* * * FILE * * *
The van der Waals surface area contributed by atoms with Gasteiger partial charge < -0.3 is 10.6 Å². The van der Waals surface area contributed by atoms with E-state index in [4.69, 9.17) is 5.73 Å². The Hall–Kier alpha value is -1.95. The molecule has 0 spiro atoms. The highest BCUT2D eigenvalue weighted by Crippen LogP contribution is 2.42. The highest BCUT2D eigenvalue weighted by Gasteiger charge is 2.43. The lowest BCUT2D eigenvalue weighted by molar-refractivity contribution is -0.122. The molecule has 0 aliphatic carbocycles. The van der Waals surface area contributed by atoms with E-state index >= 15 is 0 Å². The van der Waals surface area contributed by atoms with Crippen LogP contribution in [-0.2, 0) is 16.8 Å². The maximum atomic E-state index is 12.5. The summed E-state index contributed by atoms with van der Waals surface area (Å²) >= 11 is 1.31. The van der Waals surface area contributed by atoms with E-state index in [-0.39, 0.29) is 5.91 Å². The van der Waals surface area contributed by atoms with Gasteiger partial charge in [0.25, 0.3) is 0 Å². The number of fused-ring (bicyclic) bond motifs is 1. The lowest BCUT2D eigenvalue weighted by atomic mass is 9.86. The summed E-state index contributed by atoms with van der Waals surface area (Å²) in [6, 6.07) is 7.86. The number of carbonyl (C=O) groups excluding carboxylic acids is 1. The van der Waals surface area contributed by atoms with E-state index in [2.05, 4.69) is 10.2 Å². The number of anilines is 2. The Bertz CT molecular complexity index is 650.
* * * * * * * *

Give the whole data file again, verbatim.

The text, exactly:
The van der Waals surface area contributed by atoms with Gasteiger partial charge < -0.3 is 10.6 Å². The van der Waals surface area contributed by atoms with E-state index in [4.69, 9.17) is 5.73 Å². The Hall–Kier alpha value is -1.95. The molecule has 0 spiro atoms. The highest BCUT2D eigenvalue weighted by Crippen LogP contribution is 2.42. The highest BCUT2D eigenvalue weighted by Gasteiger charge is 2.43. The lowest BCUT2D eigenvalue weighted by molar-refractivity contribution is -0.122. The molecule has 0 aliphatic carbocycles. The van der Waals surface area contributed by atoms with E-state index >= 15 is 0 Å². The van der Waals surface area contributed by atoms with Crippen LogP contribution in [-0.2, 0) is 16.8 Å². The maximum atomic E-state index is 12.5. The summed E-state index contributed by atoms with van der Waals surface area (Å²) >= 11 is 1.31. The van der Waals surface area contributed by atoms with E-state index in [-0.39, 0.29) is 5.91 Å². The van der Waals surface area contributed by atoms with Gasteiger partial charge in [0.25, 0.3) is 0 Å². The number of fused-ring (bicyclic) bond motifs is 1. The lowest BCUT2D eigenvalue weighted by atomic mass is 9.86. The summed E-state index contributed by atoms with van der Waals surface area (Å²) in [6, 6.07) is 7.86. The number of carbonyl (C=O) groups excluding carboxylic acids is 1. The van der Waals surface area contributed by atoms with E-state index in [2.05, 4.69) is 10.2 Å². The number of anilines is 2. The Bertz CT molecular complexity index is 650.